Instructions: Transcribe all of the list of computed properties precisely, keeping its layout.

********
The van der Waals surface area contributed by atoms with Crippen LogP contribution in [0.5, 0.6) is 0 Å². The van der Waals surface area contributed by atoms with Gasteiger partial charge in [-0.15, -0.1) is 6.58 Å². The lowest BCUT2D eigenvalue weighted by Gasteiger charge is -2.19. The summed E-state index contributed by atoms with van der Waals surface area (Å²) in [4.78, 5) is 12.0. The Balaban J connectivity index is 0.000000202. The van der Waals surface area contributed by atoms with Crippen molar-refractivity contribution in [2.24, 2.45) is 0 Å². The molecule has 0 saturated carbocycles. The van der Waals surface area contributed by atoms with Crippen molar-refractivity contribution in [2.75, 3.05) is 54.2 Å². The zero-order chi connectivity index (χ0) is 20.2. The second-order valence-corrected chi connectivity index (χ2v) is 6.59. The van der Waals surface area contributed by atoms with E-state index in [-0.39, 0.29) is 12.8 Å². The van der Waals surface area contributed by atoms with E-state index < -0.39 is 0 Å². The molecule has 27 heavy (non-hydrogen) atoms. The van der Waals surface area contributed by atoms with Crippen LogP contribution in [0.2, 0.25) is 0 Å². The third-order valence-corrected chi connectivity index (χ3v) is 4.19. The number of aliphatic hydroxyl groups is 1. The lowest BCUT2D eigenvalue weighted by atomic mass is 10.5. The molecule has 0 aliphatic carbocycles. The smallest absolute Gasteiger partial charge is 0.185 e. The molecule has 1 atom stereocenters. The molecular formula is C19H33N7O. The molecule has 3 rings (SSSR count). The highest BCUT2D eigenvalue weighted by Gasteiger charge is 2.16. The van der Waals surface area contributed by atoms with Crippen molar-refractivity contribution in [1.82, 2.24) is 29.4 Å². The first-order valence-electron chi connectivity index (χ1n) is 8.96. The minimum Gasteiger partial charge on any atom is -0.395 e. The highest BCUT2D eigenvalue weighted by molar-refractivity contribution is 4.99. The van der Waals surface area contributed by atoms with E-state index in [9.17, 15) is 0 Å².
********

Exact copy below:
The van der Waals surface area contributed by atoms with Crippen LogP contribution in [0.5, 0.6) is 0 Å². The van der Waals surface area contributed by atoms with Gasteiger partial charge in [-0.15, -0.1) is 6.58 Å². The lowest BCUT2D eigenvalue weighted by Gasteiger charge is -2.19. The summed E-state index contributed by atoms with van der Waals surface area (Å²) in [4.78, 5) is 12.0. The Balaban J connectivity index is 0.000000202. The van der Waals surface area contributed by atoms with Crippen molar-refractivity contribution in [2.24, 2.45) is 0 Å². The molecule has 0 saturated carbocycles. The van der Waals surface area contributed by atoms with Crippen molar-refractivity contribution in [2.75, 3.05) is 54.2 Å². The zero-order chi connectivity index (χ0) is 20.2. The second-order valence-corrected chi connectivity index (χ2v) is 6.59. The van der Waals surface area contributed by atoms with E-state index in [-0.39, 0.29) is 12.8 Å². The van der Waals surface area contributed by atoms with E-state index < -0.39 is 0 Å². The molecule has 27 heavy (non-hydrogen) atoms. The van der Waals surface area contributed by atoms with Crippen LogP contribution in [0.2, 0.25) is 0 Å². The third-order valence-corrected chi connectivity index (χ3v) is 4.19. The number of aliphatic hydroxyl groups is 1. The lowest BCUT2D eigenvalue weighted by atomic mass is 10.5. The molecule has 0 aliphatic carbocycles. The smallest absolute Gasteiger partial charge is 0.185 e. The molecule has 1 atom stereocenters. The molecular formula is C19H33N7O. The molecule has 3 rings (SSSR count). The highest BCUT2D eigenvalue weighted by Gasteiger charge is 2.16. The van der Waals surface area contributed by atoms with Crippen molar-refractivity contribution in [1.82, 2.24) is 29.4 Å². The first-order valence-electron chi connectivity index (χ1n) is 8.96. The minimum Gasteiger partial charge on any atom is -0.395 e. The highest BCUT2D eigenvalue weighted by molar-refractivity contribution is 4.99. The van der Waals surface area contributed by atoms with E-state index in [9.17, 15) is 0 Å².